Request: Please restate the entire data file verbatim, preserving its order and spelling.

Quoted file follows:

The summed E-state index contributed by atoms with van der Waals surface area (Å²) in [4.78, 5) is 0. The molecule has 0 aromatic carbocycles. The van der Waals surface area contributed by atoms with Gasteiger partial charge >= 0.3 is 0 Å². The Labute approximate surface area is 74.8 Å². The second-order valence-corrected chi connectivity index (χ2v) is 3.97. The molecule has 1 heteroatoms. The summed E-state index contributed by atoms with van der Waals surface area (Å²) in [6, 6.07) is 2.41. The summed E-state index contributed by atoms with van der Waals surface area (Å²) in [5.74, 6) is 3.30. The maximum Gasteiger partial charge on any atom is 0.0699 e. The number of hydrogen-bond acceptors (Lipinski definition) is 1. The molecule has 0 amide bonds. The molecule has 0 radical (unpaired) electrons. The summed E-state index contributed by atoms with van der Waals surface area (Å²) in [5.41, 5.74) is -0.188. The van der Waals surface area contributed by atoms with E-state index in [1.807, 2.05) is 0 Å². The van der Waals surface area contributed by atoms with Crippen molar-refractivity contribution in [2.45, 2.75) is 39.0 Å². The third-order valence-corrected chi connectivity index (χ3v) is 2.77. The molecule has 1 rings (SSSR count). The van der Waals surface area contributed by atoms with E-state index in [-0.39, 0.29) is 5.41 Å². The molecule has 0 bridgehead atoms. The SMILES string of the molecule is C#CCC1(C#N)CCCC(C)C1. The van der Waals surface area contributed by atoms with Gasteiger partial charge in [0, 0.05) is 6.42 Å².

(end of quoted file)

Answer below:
The summed E-state index contributed by atoms with van der Waals surface area (Å²) in [4.78, 5) is 0. The molecule has 0 aromatic carbocycles. The van der Waals surface area contributed by atoms with Gasteiger partial charge >= 0.3 is 0 Å². The Labute approximate surface area is 74.8 Å². The second-order valence-corrected chi connectivity index (χ2v) is 3.97. The molecule has 1 heteroatoms. The summed E-state index contributed by atoms with van der Waals surface area (Å²) in [6, 6.07) is 2.41. The summed E-state index contributed by atoms with van der Waals surface area (Å²) in [5.74, 6) is 3.30. The maximum Gasteiger partial charge on any atom is 0.0699 e. The number of hydrogen-bond acceptors (Lipinski definition) is 1. The molecule has 0 amide bonds. The molecule has 0 radical (unpaired) electrons. The summed E-state index contributed by atoms with van der Waals surface area (Å²) in [5.41, 5.74) is -0.188. The van der Waals surface area contributed by atoms with E-state index in [1.807, 2.05) is 0 Å². The van der Waals surface area contributed by atoms with Crippen molar-refractivity contribution in [2.45, 2.75) is 39.0 Å². The third-order valence-corrected chi connectivity index (χ3v) is 2.77. The molecule has 1 rings (SSSR count). The van der Waals surface area contributed by atoms with E-state index in [-0.39, 0.29) is 5.41 Å². The molecule has 0 bridgehead atoms. The SMILES string of the molecule is C#CCC1(C#N)CCCC(C)C1. The van der Waals surface area contributed by atoms with Gasteiger partial charge in [0, 0.05) is 6.42 Å².